Part two of the old koan: If I’m walking in a forest and a tree falls, and I hear it but no one else does, has it made more of a sound than if I hadn’t been there? Sound is vibration received, but don’t I need to recognize that vibration in communion with someone else in order for it to matter? And what if there are other individuals in this forest, and every once in a while each of them hears a tree fall, but no one else is close enough to anyone else to hear the same tree?

Obviously, I’m thinking about riesling. For while I know that other humans wander the riesling forest, I don’t encounter them much. Whenever a stately wine falls in this forest and issues its celestial tones, I hear it, oh do I hearken! But once the vibrations dissipate, I need to ask whether the wine really resounded at all, for with whom might I share it? What did I actually hear? Am I mad?

This is an outlandish introduction, and seems even more off the mark when one considers that riesling is one of the most popular white wine grapes in the world. F’real! Wine geeks love it, even if the cultural love affair of the 2000s has waned somewhat. Lay drinkers order it in restaurants. Self-concerned sophisticates will admit to appreciating a dry Alsatian one (which of course has nothing at all to do with an assumption of French over German cultural authority). Every once in a while someone in a wine shop makes a beeline for the rieslings, though in my experience usually for the cheap, obvious, clumsily sweet ones.

So sure, plenty of people drink riesling. In larger urban hubs than I frequent, they get riesling tattoos. But in my neck of the woods, riesling is not much discussed. In my neck of the woods, riesling needs continually to be presented, fought for, defended, explained. Yes, still. Riesling happens, but invisibly and inaudibly. The hands-down greatest below-$20 white wines in the world (and above-$20), bursting with Van Gogh color and Bach resonance, as under-appreciated in their lifetime as … Van Gogh and Bach.

This is because of sweetness, or more accurately the perception of sweetness, as both flavor sensation (“Ugh, this tastes as terrible as all the delicious sweet foods I adore!”) and cultural trope (“Only sandpaper for this tongue, dah-ling, sweetness is for the peasants”).

Not all riesling is sweet. Not all riesling is sweet. Not all riesling is sweet. In Austria, Australia and France there are many extraordinary riesling wines and barely any are sweet. Even Germany, the ancestral home of riesling, is in the midst of a radical transition from majority sweet rieslings to majority dry. I love dry rieslings. I love dry rieslings. I love dry rieslings.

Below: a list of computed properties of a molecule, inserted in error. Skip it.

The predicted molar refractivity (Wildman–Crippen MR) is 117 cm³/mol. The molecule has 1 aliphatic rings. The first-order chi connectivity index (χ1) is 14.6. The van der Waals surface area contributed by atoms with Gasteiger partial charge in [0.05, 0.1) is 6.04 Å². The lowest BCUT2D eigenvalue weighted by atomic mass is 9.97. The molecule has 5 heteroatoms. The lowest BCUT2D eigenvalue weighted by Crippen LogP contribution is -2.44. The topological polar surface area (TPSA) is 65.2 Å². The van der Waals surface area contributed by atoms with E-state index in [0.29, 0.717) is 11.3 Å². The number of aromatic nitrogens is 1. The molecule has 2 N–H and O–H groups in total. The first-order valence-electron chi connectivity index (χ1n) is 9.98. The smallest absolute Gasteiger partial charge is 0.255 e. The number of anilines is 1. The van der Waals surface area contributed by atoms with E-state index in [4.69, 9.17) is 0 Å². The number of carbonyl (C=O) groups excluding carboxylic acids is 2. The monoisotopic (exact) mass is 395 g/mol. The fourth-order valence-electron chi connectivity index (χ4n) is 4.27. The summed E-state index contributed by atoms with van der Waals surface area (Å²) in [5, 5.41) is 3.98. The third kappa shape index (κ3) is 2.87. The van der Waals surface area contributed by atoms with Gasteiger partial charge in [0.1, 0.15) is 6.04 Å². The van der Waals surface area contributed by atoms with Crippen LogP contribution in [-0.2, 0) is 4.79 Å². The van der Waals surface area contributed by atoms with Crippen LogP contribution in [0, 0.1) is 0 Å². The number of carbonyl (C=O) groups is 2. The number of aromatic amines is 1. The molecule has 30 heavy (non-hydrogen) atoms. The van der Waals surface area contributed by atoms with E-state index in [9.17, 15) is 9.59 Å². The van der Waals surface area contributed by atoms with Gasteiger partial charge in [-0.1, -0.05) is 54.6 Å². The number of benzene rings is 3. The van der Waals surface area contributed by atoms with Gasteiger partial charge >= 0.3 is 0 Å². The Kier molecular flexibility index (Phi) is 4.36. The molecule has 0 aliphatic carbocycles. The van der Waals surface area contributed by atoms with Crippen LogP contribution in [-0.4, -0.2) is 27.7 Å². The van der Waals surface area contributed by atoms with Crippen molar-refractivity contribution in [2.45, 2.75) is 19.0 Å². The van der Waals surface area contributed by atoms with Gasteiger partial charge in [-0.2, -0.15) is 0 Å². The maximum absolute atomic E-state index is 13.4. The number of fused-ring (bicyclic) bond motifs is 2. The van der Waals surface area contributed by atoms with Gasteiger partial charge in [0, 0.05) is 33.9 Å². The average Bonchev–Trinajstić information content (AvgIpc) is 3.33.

But my true and deepest love is for rieslings – German rieslings, specifically – that are not quite dry. Nor are they sweet. The rieslings I most adore, the rieslings I will scream about in the following paragraphs just in case you’re somewhere in this same forest and can hear me, are rieslings whose answer to “Is it dry or sweet?” is “Yes.” In a world where binaries are increasingly irrelevant, these rieslings occupy a sort of third gender; they could use any bathroom at all and not upset a soul. They high-wire sweet, tart, mineral, leafy, juicy. They are, to paraphrase Tom Waits, “sharp as a razor, soft as a prayer.” They do everything you want a young wine to do, backwards in high heels.

Great off-dry rieslings hint at sweetness the way an October apple does: suggestively, secretly. Everything you love about simple, pure, balanced foods – a creamy, lime-laced guacamole; honey-lemon tea; sole meunière; an Alpine cheese; a spring roll – all such irreducible, perfect Saint-Exupéry basics – is in these wines. “Off-dry” is a strange but fitting description, and there’s a German word for it, kind of, about which more in a moment.

First, let’s touch on “dry” German riesling. Global climate change has allowed riesling vineyards in Germany – which after all are some of the coolest, most extreme, high-latitude vineyards on Earth – to produce drier wines than in the past. Briefly and over-simply: In general, warmer seasons lead to riper grapes, which can be fermented fully to make dry wines, whereas in the past when cooler seasons didn’t bring grapes to complete ripeness, fermentations were halted so that remaining sugar could offset those grapes’ extremely high acids.